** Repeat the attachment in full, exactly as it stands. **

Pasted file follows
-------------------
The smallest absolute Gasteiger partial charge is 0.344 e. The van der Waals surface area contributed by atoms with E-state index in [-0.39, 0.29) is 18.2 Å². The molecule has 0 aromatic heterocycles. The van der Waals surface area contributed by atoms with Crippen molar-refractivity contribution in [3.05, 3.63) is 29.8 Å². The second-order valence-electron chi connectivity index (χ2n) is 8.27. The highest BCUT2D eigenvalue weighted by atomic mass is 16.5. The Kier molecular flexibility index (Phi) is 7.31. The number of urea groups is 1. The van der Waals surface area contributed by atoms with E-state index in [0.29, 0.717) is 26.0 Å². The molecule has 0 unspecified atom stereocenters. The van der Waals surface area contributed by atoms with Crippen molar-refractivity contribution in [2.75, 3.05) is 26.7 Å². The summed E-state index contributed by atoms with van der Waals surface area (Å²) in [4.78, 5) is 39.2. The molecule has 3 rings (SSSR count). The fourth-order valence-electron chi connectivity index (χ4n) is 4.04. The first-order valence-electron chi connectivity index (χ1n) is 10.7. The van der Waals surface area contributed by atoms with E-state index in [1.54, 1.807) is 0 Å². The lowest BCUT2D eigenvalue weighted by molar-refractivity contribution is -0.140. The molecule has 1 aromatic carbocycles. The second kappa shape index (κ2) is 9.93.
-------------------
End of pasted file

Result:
The smallest absolute Gasteiger partial charge is 0.344 e. The van der Waals surface area contributed by atoms with E-state index in [-0.39, 0.29) is 18.2 Å². The molecule has 0 aromatic heterocycles. The van der Waals surface area contributed by atoms with Crippen molar-refractivity contribution in [3.05, 3.63) is 29.8 Å². The second-order valence-electron chi connectivity index (χ2n) is 8.27. The highest BCUT2D eigenvalue weighted by atomic mass is 16.5. The Kier molecular flexibility index (Phi) is 7.31. The number of urea groups is 1. The van der Waals surface area contributed by atoms with E-state index in [0.29, 0.717) is 26.0 Å². The molecule has 0 unspecified atom stereocenters. The van der Waals surface area contributed by atoms with Crippen molar-refractivity contribution in [2.75, 3.05) is 26.7 Å². The summed E-state index contributed by atoms with van der Waals surface area (Å²) in [4.78, 5) is 39.2. The molecule has 3 rings (SSSR count). The fourth-order valence-electron chi connectivity index (χ4n) is 4.04. The first-order valence-electron chi connectivity index (χ1n) is 10.7. The van der Waals surface area contributed by atoms with E-state index in [1.54, 1.807) is 0 Å². The lowest BCUT2D eigenvalue weighted by molar-refractivity contribution is -0.140. The molecule has 1 aromatic carbocycles. The second kappa shape index (κ2) is 9.93.